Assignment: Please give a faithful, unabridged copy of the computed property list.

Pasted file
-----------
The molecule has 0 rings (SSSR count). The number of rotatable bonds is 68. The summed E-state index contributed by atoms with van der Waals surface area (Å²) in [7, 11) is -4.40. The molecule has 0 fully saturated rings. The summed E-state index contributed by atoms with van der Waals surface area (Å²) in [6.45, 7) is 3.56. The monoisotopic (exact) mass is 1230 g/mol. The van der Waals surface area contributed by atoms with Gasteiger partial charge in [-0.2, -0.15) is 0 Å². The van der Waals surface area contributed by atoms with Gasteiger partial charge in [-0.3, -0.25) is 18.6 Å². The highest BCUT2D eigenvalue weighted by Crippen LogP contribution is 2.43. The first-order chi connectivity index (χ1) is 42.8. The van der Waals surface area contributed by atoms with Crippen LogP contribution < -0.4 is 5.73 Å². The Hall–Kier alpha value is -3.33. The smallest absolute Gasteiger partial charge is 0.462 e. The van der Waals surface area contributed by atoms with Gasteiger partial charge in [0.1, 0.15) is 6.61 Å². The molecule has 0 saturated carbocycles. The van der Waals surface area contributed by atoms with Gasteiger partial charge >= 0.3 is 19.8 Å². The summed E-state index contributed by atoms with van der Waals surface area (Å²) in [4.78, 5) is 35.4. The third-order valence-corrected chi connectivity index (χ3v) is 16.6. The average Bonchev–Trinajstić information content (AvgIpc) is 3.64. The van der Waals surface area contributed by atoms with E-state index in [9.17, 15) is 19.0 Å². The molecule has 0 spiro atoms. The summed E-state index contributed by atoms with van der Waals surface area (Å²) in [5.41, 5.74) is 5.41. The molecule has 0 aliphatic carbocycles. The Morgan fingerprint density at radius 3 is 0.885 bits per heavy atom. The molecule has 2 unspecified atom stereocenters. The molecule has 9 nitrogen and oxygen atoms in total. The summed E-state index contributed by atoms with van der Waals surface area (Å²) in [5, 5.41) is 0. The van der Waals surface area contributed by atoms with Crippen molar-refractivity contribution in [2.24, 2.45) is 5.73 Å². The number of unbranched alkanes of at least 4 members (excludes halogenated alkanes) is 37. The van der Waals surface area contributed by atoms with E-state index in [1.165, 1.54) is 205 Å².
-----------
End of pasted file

The molecule has 0 rings (SSSR count). The number of rotatable bonds is 68. The summed E-state index contributed by atoms with van der Waals surface area (Å²) in [7, 11) is -4.40. The molecule has 0 fully saturated rings. The summed E-state index contributed by atoms with van der Waals surface area (Å²) in [6.45, 7) is 3.56. The monoisotopic (exact) mass is 1230 g/mol. The van der Waals surface area contributed by atoms with Gasteiger partial charge in [-0.2, -0.15) is 0 Å². The van der Waals surface area contributed by atoms with Gasteiger partial charge in [-0.3, -0.25) is 18.6 Å². The highest BCUT2D eigenvalue weighted by Crippen LogP contribution is 2.43. The first-order chi connectivity index (χ1) is 42.8. The van der Waals surface area contributed by atoms with Crippen LogP contribution < -0.4 is 5.73 Å². The Hall–Kier alpha value is -3.33. The smallest absolute Gasteiger partial charge is 0.462 e. The van der Waals surface area contributed by atoms with Gasteiger partial charge in [0.1, 0.15) is 6.61 Å². The molecule has 0 saturated carbocycles. The van der Waals surface area contributed by atoms with Gasteiger partial charge >= 0.3 is 19.8 Å². The summed E-state index contributed by atoms with van der Waals surface area (Å²) in [4.78, 5) is 35.4. The third-order valence-corrected chi connectivity index (χ3v) is 16.6. The average Bonchev–Trinajstić information content (AvgIpc) is 3.64. The van der Waals surface area contributed by atoms with E-state index in [9.17, 15) is 19.0 Å². The molecule has 0 spiro atoms. The summed E-state index contributed by atoms with van der Waals surface area (Å²) in [5.41, 5.74) is 5.41. The molecule has 0 aliphatic carbocycles. The Morgan fingerprint density at radius 3 is 0.885 bits per heavy atom. The molecule has 2 unspecified atom stereocenters. The molecule has 9 nitrogen and oxygen atoms in total. The summed E-state index contributed by atoms with van der Waals surface area (Å²) in [5, 5.41) is 0. The van der Waals surface area contributed by atoms with Crippen molar-refractivity contribution in [2.24, 2.45) is 5.73 Å². The number of unbranched alkanes of at least 4 members (excludes halogenated alkanes) is 37. The van der Waals surface area contributed by atoms with E-state index in [1.165, 1.54) is 205 Å².